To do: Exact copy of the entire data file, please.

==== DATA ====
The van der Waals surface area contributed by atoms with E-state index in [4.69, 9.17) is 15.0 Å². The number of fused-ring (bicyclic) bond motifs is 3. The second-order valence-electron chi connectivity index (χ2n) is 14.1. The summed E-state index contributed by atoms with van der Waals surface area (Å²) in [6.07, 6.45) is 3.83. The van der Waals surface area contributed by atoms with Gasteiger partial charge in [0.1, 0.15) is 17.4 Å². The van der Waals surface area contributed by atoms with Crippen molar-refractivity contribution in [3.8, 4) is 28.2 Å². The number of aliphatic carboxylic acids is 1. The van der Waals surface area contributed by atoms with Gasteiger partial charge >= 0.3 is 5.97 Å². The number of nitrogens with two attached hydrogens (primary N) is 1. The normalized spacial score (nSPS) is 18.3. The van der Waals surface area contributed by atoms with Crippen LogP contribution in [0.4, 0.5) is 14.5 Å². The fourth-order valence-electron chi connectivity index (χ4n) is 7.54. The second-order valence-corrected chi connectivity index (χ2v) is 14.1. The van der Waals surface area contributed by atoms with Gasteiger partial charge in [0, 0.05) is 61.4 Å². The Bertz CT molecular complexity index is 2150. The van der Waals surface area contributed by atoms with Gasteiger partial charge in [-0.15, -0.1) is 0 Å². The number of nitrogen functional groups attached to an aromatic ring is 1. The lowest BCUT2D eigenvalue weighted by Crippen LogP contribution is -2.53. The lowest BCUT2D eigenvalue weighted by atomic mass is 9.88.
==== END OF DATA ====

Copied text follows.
The van der Waals surface area contributed by atoms with E-state index in [4.69, 9.17) is 15.0 Å². The number of fused-ring (bicyclic) bond motifs is 3. The second-order valence-electron chi connectivity index (χ2n) is 14.1. The summed E-state index contributed by atoms with van der Waals surface area (Å²) in [6.07, 6.45) is 3.83. The van der Waals surface area contributed by atoms with Gasteiger partial charge in [0.1, 0.15) is 17.4 Å². The van der Waals surface area contributed by atoms with Crippen molar-refractivity contribution in [3.8, 4) is 28.2 Å². The number of aliphatic carboxylic acids is 1. The van der Waals surface area contributed by atoms with Gasteiger partial charge >= 0.3 is 5.97 Å². The number of nitrogens with two attached hydrogens (primary N) is 1. The normalized spacial score (nSPS) is 18.3. The van der Waals surface area contributed by atoms with Crippen LogP contribution in [0.4, 0.5) is 14.5 Å². The fourth-order valence-electron chi connectivity index (χ4n) is 7.54. The second-order valence-corrected chi connectivity index (χ2v) is 14.1. The van der Waals surface area contributed by atoms with Gasteiger partial charge in [0, 0.05) is 61.4 Å². The Bertz CT molecular complexity index is 2150. The van der Waals surface area contributed by atoms with Gasteiger partial charge in [-0.15, -0.1) is 0 Å². The number of nitrogen functional groups attached to an aromatic ring is 1. The lowest BCUT2D eigenvalue weighted by Crippen LogP contribution is -2.53. The lowest BCUT2D eigenvalue weighted by atomic mass is 9.88.